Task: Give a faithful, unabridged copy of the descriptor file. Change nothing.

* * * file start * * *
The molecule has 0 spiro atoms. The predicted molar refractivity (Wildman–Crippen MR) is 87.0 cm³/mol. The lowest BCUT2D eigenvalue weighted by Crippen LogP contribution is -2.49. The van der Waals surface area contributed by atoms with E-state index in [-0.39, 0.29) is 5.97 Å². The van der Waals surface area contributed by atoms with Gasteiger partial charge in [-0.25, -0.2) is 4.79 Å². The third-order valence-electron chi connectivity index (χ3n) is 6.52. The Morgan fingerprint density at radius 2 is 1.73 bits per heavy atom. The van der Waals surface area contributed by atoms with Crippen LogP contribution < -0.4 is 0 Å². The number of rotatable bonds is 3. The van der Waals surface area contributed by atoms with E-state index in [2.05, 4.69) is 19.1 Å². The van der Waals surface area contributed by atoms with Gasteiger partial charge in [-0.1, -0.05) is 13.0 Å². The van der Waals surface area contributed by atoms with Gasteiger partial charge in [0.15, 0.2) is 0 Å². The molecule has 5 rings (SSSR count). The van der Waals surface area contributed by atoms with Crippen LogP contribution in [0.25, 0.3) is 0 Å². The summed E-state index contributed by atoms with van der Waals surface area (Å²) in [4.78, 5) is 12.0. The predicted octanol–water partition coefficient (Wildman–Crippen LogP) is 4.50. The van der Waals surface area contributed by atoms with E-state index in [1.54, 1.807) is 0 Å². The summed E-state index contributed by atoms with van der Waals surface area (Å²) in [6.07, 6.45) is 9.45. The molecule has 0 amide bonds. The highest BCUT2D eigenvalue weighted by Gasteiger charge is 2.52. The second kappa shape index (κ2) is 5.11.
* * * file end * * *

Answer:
The molecule has 0 spiro atoms. The predicted molar refractivity (Wildman–Crippen MR) is 87.0 cm³/mol. The lowest BCUT2D eigenvalue weighted by Crippen LogP contribution is -2.49. The van der Waals surface area contributed by atoms with E-state index in [-0.39, 0.29) is 5.97 Å². The van der Waals surface area contributed by atoms with Gasteiger partial charge in [-0.25, -0.2) is 4.79 Å². The third-order valence-electron chi connectivity index (χ3n) is 6.52. The Morgan fingerprint density at radius 2 is 1.73 bits per heavy atom. The van der Waals surface area contributed by atoms with Crippen LogP contribution < -0.4 is 0 Å². The number of rotatable bonds is 3. The van der Waals surface area contributed by atoms with E-state index in [2.05, 4.69) is 19.1 Å². The van der Waals surface area contributed by atoms with Gasteiger partial charge in [-0.1, -0.05) is 13.0 Å². The van der Waals surface area contributed by atoms with Gasteiger partial charge in [0.15, 0.2) is 0 Å². The molecule has 5 rings (SSSR count). The van der Waals surface area contributed by atoms with Crippen LogP contribution in [0.25, 0.3) is 0 Å². The summed E-state index contributed by atoms with van der Waals surface area (Å²) in [4.78, 5) is 12.0. The predicted octanol–water partition coefficient (Wildman–Crippen LogP) is 4.50. The van der Waals surface area contributed by atoms with E-state index in [1.54, 1.807) is 0 Å². The summed E-state index contributed by atoms with van der Waals surface area (Å²) in [6.07, 6.45) is 9.45. The molecule has 0 amide bonds. The highest BCUT2D eigenvalue weighted by Gasteiger charge is 2.52. The second kappa shape index (κ2) is 5.11.